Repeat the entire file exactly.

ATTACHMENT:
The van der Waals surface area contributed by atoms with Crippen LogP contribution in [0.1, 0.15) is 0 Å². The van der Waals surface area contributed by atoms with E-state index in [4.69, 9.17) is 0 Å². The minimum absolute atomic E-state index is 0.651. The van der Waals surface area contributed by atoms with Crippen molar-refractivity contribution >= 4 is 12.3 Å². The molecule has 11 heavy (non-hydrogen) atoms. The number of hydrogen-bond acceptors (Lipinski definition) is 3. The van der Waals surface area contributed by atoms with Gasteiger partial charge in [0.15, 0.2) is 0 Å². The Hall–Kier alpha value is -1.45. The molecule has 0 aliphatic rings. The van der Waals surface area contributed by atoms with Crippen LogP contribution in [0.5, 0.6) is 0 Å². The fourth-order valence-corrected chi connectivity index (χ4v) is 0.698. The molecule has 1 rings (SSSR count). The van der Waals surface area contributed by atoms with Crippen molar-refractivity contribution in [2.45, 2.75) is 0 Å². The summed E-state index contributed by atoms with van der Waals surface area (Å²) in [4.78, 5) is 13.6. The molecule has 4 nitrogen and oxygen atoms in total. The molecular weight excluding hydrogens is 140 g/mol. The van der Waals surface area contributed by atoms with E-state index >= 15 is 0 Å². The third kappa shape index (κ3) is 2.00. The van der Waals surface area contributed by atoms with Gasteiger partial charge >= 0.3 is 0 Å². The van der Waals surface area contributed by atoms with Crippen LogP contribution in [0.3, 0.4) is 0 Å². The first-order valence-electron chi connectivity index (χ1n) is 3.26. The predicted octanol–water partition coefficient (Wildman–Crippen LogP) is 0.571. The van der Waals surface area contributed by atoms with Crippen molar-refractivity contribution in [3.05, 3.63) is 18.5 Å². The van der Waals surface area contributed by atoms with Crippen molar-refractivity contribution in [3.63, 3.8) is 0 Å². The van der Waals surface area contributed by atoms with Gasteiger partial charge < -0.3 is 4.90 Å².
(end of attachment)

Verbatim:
The van der Waals surface area contributed by atoms with Crippen LogP contribution in [0.1, 0.15) is 0 Å². The van der Waals surface area contributed by atoms with E-state index in [4.69, 9.17) is 0 Å². The minimum absolute atomic E-state index is 0.651. The van der Waals surface area contributed by atoms with Crippen molar-refractivity contribution >= 4 is 12.3 Å². The molecule has 11 heavy (non-hydrogen) atoms. The number of hydrogen-bond acceptors (Lipinski definition) is 3. The van der Waals surface area contributed by atoms with Gasteiger partial charge in [0.15, 0.2) is 0 Å². The Hall–Kier alpha value is -1.45. The molecule has 0 aliphatic rings. The van der Waals surface area contributed by atoms with Crippen LogP contribution in [0.5, 0.6) is 0 Å². The fourth-order valence-corrected chi connectivity index (χ4v) is 0.698. The molecule has 1 rings (SSSR count). The van der Waals surface area contributed by atoms with Crippen molar-refractivity contribution in [2.45, 2.75) is 0 Å². The summed E-state index contributed by atoms with van der Waals surface area (Å²) in [4.78, 5) is 13.6. The molecule has 4 nitrogen and oxygen atoms in total. The molecular weight excluding hydrogens is 140 g/mol. The van der Waals surface area contributed by atoms with E-state index >= 15 is 0 Å². The third kappa shape index (κ3) is 2.00. The van der Waals surface area contributed by atoms with Gasteiger partial charge >= 0.3 is 0 Å². The van der Waals surface area contributed by atoms with Crippen LogP contribution in [0.3, 0.4) is 0 Å². The first-order valence-electron chi connectivity index (χ1n) is 3.26. The predicted octanol–water partition coefficient (Wildman–Crippen LogP) is 0.571. The van der Waals surface area contributed by atoms with Crippen molar-refractivity contribution in [3.05, 3.63) is 18.5 Å². The van der Waals surface area contributed by atoms with Crippen molar-refractivity contribution in [3.63, 3.8) is 0 Å². The van der Waals surface area contributed by atoms with Gasteiger partial charge < -0.3 is 4.90 Å².